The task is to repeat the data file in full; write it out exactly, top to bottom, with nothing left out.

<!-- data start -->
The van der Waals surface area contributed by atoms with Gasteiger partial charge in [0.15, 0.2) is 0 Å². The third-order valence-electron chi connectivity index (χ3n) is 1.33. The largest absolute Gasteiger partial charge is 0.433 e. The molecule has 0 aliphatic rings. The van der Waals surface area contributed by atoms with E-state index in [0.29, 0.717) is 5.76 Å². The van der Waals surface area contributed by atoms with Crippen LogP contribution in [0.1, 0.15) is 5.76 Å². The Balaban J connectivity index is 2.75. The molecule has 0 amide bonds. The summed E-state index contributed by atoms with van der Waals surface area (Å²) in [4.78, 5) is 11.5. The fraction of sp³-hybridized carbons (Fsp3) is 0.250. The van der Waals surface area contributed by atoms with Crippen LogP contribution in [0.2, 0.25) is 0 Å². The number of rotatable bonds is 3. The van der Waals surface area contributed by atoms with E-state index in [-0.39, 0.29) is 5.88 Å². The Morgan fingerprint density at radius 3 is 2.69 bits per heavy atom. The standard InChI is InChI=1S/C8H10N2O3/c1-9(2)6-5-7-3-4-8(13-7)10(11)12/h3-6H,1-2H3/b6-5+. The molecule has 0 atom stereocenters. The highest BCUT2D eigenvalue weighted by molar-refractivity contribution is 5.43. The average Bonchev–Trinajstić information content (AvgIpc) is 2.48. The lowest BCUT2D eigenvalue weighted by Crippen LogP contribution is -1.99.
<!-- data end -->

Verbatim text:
The van der Waals surface area contributed by atoms with Gasteiger partial charge in [0.15, 0.2) is 0 Å². The third-order valence-electron chi connectivity index (χ3n) is 1.33. The largest absolute Gasteiger partial charge is 0.433 e. The molecule has 0 aliphatic rings. The van der Waals surface area contributed by atoms with E-state index in [0.29, 0.717) is 5.76 Å². The van der Waals surface area contributed by atoms with Crippen LogP contribution in [0.1, 0.15) is 5.76 Å². The Balaban J connectivity index is 2.75. The molecule has 0 amide bonds. The summed E-state index contributed by atoms with van der Waals surface area (Å²) in [4.78, 5) is 11.5. The fraction of sp³-hybridized carbons (Fsp3) is 0.250. The van der Waals surface area contributed by atoms with Crippen LogP contribution in [0.2, 0.25) is 0 Å². The number of rotatable bonds is 3. The van der Waals surface area contributed by atoms with E-state index in [-0.39, 0.29) is 5.88 Å². The Morgan fingerprint density at radius 3 is 2.69 bits per heavy atom. The standard InChI is InChI=1S/C8H10N2O3/c1-9(2)6-5-7-3-4-8(13-7)10(11)12/h3-6H,1-2H3/b6-5+. The molecule has 0 atom stereocenters. The highest BCUT2D eigenvalue weighted by molar-refractivity contribution is 5.43. The average Bonchev–Trinajstić information content (AvgIpc) is 2.48. The lowest BCUT2D eigenvalue weighted by Crippen LogP contribution is -1.99.